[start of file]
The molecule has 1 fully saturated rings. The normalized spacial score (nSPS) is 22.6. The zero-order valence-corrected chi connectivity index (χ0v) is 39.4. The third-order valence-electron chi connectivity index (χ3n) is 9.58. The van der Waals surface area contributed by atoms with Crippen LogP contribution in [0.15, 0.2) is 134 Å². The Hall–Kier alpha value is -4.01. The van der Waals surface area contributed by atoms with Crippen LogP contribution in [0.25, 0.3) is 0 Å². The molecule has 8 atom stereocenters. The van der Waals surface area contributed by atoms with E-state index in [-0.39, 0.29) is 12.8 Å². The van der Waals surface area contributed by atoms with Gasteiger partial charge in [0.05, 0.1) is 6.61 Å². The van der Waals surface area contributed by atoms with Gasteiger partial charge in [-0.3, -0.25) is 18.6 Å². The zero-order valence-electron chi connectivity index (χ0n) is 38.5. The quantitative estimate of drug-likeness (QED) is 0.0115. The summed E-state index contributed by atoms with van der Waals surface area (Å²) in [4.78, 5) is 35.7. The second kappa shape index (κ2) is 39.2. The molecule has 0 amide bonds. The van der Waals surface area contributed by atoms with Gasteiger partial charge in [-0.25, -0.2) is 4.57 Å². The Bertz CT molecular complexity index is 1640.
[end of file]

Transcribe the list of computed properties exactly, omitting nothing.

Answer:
The molecule has 1 fully saturated rings. The normalized spacial score (nSPS) is 22.6. The zero-order valence-corrected chi connectivity index (χ0v) is 39.4. The third-order valence-electron chi connectivity index (χ3n) is 9.58. The van der Waals surface area contributed by atoms with Crippen LogP contribution in [0.15, 0.2) is 134 Å². The Hall–Kier alpha value is -4.01. The van der Waals surface area contributed by atoms with Crippen LogP contribution in [0.25, 0.3) is 0 Å². The molecule has 8 atom stereocenters. The van der Waals surface area contributed by atoms with E-state index in [-0.39, 0.29) is 12.8 Å². The van der Waals surface area contributed by atoms with Gasteiger partial charge in [0.05, 0.1) is 6.61 Å². The van der Waals surface area contributed by atoms with Gasteiger partial charge in [-0.3, -0.25) is 18.6 Å². The zero-order valence-electron chi connectivity index (χ0n) is 38.5. The quantitative estimate of drug-likeness (QED) is 0.0115. The summed E-state index contributed by atoms with van der Waals surface area (Å²) in [4.78, 5) is 35.7. The second kappa shape index (κ2) is 39.2. The molecule has 0 amide bonds. The van der Waals surface area contributed by atoms with Gasteiger partial charge in [-0.25, -0.2) is 4.57 Å². The Bertz CT molecular complexity index is 1640.